I went to Bordeaux when I was a student in France. You can tell that I was a student because I spent 16 hours on multiple trains in order to spend only about 36 hours in the city, which is a travel time to vacation time ratio only afforded by the young and that would make any adult cackle with uncontained contempt. After arriving, it was a tumultuous weekend. I had my umbrella stolen, two pairs of shoes were destroyed by the rain, and I was verbally accosted by a cassos. On the other hand, I got to sample some beautiful wines, I tried for the first time what is now my favorite French specialty, the canelé bordelais, and I simply enjoyed being in such a beautiful city.
On a different note, I would like to tell a little story. On my only night in Bordeaux, I had planned on eating at Restaurant Gabriel. However, it had started raining in the afternoon, and I found myself in a low-spirited, wishy washy mood. After finally making my way there, I hesitated just outside the entrance, internally debating whether I was really hungry, whether I wanted to spend the money, or what I would even do if I didn't go in. As I made the decision to go ahead, a couple walked through the doors right in front of me, and I soon found out that they got the last-available, unreserved table for the entire evening. Deflated, I opted to lounge in the bar area, hoping that the weather would lead to a cancellation.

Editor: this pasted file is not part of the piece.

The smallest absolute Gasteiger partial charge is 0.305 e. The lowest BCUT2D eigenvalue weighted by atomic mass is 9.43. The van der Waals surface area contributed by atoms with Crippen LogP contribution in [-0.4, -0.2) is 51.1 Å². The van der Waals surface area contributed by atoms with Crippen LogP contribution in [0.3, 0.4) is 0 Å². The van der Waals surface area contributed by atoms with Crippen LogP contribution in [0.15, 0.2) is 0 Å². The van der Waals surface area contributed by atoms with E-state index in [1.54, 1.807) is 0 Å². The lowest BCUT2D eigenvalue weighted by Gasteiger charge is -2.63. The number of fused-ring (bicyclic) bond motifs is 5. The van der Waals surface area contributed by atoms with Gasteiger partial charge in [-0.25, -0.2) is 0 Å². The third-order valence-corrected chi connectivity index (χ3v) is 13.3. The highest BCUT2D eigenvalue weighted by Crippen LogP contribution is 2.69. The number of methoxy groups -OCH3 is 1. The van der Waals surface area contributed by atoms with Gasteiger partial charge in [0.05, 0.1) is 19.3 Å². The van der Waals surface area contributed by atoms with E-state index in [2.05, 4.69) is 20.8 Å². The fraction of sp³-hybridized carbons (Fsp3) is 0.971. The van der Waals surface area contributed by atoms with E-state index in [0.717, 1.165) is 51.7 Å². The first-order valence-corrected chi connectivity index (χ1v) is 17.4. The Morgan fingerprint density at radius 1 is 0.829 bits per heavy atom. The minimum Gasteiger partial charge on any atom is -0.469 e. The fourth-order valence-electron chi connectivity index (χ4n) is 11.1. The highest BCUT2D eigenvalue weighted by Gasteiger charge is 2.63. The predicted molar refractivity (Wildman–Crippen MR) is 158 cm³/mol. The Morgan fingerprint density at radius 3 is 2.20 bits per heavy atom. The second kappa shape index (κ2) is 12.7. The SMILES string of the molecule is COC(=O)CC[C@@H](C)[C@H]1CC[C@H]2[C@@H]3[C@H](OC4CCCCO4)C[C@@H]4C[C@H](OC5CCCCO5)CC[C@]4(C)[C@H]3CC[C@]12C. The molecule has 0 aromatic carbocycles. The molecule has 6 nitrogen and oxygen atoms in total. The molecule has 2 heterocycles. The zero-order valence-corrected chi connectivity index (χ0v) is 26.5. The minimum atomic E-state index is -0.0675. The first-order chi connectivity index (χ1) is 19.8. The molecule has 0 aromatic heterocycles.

My waiter, after I explained that I was trying to get a table upstairs, brought me my drink and, unexpectedly, a tray of nuts, breadsticks, and cheese. As time went by and it became increasingly apparent that things would not work out in my favor, he volunteered to ask if the kitchen could make me something small. My spirits lifted, and, to his surprise, I asked for the café gourmand. Uncertain, he promised to see what he could do, but later returned with my dish of choice. While I was happily munching away, he checked in on me once more.
When I was eventually ready leave, a different employee showed up at my table, and it was at this moment that I learned that my waiter for most of the evening had already finished his shift, and his final check with me was probably the last thing he did. They were all small gestures, but I've always regretted not being able to convey my thanks and appreciation. It may not have been much, but as a young, solo, female traveler, there aren't often times where you feel looked after, and a complete stranger caring enough to ensure that I had something to eat for dinner meant a lot. My lasting take away from this city was this: Sometimes the smallest, seemingly-insignificant moments may be the the ones that impact you the most.
Date: October 2012
Camera: Nikon D40